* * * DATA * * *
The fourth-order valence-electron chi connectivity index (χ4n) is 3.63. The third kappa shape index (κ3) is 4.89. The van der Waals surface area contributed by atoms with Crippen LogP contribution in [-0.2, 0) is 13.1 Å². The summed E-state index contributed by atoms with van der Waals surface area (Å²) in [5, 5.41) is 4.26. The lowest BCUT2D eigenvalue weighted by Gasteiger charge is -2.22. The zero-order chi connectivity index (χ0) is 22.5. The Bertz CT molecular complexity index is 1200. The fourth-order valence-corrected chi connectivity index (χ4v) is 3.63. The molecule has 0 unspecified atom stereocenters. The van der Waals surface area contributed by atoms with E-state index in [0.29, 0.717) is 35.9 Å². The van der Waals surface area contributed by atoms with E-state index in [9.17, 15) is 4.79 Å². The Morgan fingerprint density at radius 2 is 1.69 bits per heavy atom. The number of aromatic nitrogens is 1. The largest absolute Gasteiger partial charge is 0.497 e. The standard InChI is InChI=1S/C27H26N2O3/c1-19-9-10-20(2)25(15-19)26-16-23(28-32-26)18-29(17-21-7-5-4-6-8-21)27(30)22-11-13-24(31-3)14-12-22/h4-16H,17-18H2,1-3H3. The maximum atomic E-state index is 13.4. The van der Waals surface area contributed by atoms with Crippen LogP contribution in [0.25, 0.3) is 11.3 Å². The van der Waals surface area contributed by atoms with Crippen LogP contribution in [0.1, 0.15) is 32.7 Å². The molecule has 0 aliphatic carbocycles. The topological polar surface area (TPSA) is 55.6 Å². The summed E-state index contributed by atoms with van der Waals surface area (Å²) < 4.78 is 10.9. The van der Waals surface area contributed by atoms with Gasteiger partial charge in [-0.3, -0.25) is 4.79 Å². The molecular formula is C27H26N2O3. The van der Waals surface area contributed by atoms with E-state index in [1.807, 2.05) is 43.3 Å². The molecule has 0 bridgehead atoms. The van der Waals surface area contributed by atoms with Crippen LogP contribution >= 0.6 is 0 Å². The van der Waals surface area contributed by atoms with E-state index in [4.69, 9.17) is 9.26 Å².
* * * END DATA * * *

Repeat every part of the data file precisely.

The fourth-order valence-electron chi connectivity index (χ4n) is 3.63. The third kappa shape index (κ3) is 4.89. The van der Waals surface area contributed by atoms with Crippen LogP contribution in [-0.2, 0) is 13.1 Å². The summed E-state index contributed by atoms with van der Waals surface area (Å²) in [5, 5.41) is 4.26. The lowest BCUT2D eigenvalue weighted by Gasteiger charge is -2.22. The zero-order chi connectivity index (χ0) is 22.5. The Bertz CT molecular complexity index is 1200. The fourth-order valence-corrected chi connectivity index (χ4v) is 3.63. The molecule has 0 unspecified atom stereocenters. The van der Waals surface area contributed by atoms with E-state index in [0.29, 0.717) is 35.9 Å². The van der Waals surface area contributed by atoms with E-state index in [9.17, 15) is 4.79 Å². The Morgan fingerprint density at radius 2 is 1.69 bits per heavy atom. The number of aromatic nitrogens is 1. The largest absolute Gasteiger partial charge is 0.497 e. The standard InChI is InChI=1S/C27H26N2O3/c1-19-9-10-20(2)25(15-19)26-16-23(28-32-26)18-29(17-21-7-5-4-6-8-21)27(30)22-11-13-24(31-3)14-12-22/h4-16H,17-18H2,1-3H3. The maximum atomic E-state index is 13.4. The van der Waals surface area contributed by atoms with Crippen LogP contribution in [0.25, 0.3) is 11.3 Å². The van der Waals surface area contributed by atoms with Crippen LogP contribution in [0.1, 0.15) is 32.7 Å². The molecule has 0 aliphatic carbocycles. The topological polar surface area (TPSA) is 55.6 Å². The summed E-state index contributed by atoms with van der Waals surface area (Å²) < 4.78 is 10.9. The van der Waals surface area contributed by atoms with Gasteiger partial charge in [-0.3, -0.25) is 4.79 Å². The molecular formula is C27H26N2O3. The van der Waals surface area contributed by atoms with E-state index in [1.807, 2.05) is 43.3 Å². The molecule has 0 bridgehead atoms. The van der Waals surface area contributed by atoms with Crippen LogP contribution >= 0.6 is 0 Å². The van der Waals surface area contributed by atoms with E-state index in [4.69, 9.17) is 9.26 Å².